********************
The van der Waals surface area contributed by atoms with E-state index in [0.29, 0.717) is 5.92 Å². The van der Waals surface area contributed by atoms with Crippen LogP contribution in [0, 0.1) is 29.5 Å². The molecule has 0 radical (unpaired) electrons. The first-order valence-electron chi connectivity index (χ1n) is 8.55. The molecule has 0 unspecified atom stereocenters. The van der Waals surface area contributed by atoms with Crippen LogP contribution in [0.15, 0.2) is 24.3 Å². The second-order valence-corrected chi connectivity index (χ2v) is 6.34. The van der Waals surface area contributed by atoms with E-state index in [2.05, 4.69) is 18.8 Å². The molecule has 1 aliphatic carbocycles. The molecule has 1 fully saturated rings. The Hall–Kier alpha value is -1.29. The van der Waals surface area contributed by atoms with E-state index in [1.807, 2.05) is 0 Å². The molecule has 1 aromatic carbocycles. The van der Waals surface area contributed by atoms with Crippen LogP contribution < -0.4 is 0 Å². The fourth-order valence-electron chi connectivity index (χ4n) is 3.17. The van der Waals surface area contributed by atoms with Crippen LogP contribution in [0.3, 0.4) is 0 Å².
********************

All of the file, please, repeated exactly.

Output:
The van der Waals surface area contributed by atoms with E-state index in [0.29, 0.717) is 5.92 Å². The van der Waals surface area contributed by atoms with Crippen LogP contribution in [0, 0.1) is 29.5 Å². The molecule has 0 radical (unpaired) electrons. The first-order valence-electron chi connectivity index (χ1n) is 8.55. The molecule has 0 unspecified atom stereocenters. The van der Waals surface area contributed by atoms with Crippen LogP contribution in [0.15, 0.2) is 24.3 Å². The second-order valence-corrected chi connectivity index (χ2v) is 6.34. The van der Waals surface area contributed by atoms with E-state index in [2.05, 4.69) is 18.8 Å². The molecule has 1 aliphatic carbocycles. The molecule has 1 fully saturated rings. The Hall–Kier alpha value is -1.29. The van der Waals surface area contributed by atoms with E-state index in [1.807, 2.05) is 0 Å². The molecule has 1 aromatic carbocycles. The van der Waals surface area contributed by atoms with Crippen LogP contribution < -0.4 is 0 Å². The fourth-order valence-electron chi connectivity index (χ4n) is 3.17. The van der Waals surface area contributed by atoms with Crippen LogP contribution in [0.3, 0.4) is 0 Å².